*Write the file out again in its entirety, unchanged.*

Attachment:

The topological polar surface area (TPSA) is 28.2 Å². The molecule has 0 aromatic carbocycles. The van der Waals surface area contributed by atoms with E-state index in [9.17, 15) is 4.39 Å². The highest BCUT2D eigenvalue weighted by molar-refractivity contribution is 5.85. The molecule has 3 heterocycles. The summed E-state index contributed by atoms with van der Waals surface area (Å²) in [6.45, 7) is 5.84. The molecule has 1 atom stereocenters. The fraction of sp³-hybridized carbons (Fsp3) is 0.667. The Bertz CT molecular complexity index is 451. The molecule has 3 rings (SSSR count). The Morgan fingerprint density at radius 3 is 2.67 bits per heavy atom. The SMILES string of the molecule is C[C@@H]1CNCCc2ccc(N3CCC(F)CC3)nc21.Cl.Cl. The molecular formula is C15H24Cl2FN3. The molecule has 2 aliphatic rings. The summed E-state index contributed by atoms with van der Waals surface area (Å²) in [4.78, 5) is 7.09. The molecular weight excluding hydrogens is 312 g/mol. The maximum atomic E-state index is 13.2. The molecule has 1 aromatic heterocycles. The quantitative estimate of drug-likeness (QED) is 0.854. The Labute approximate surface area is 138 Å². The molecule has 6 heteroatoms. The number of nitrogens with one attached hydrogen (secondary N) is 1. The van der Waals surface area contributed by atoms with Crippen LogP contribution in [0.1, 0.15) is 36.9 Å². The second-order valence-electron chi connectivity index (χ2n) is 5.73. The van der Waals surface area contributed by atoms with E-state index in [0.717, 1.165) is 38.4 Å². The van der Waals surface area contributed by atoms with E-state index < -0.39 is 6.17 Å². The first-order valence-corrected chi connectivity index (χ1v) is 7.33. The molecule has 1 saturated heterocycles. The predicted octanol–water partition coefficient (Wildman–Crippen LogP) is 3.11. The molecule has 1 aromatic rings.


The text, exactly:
The topological polar surface area (TPSA) is 28.2 Å². The molecule has 0 aromatic carbocycles. The van der Waals surface area contributed by atoms with E-state index in [9.17, 15) is 4.39 Å². The highest BCUT2D eigenvalue weighted by molar-refractivity contribution is 5.85. The molecule has 3 heterocycles. The summed E-state index contributed by atoms with van der Waals surface area (Å²) in [6.45, 7) is 5.84. The molecule has 1 atom stereocenters. The fraction of sp³-hybridized carbons (Fsp3) is 0.667. The Bertz CT molecular complexity index is 451. The molecule has 3 rings (SSSR count). The Morgan fingerprint density at radius 3 is 2.67 bits per heavy atom. The SMILES string of the molecule is C[C@@H]1CNCCc2ccc(N3CCC(F)CC3)nc21.Cl.Cl. The molecular formula is C15H24Cl2FN3. The molecule has 2 aliphatic rings. The summed E-state index contributed by atoms with van der Waals surface area (Å²) in [4.78, 5) is 7.09. The molecular weight excluding hydrogens is 312 g/mol. The maximum atomic E-state index is 13.2. The molecule has 1 aromatic heterocycles. The quantitative estimate of drug-likeness (QED) is 0.854. The Labute approximate surface area is 138 Å². The molecule has 6 heteroatoms. The number of nitrogens with one attached hydrogen (secondary N) is 1. The van der Waals surface area contributed by atoms with Crippen LogP contribution in [0.1, 0.15) is 36.9 Å². The second-order valence-electron chi connectivity index (χ2n) is 5.73. The van der Waals surface area contributed by atoms with E-state index in [0.717, 1.165) is 38.4 Å². The van der Waals surface area contributed by atoms with E-state index < -0.39 is 6.17 Å². The first-order valence-corrected chi connectivity index (χ1v) is 7.33. The molecule has 1 saturated heterocycles. The predicted octanol–water partition coefficient (Wildman–Crippen LogP) is 3.11. The molecule has 1 aromatic rings.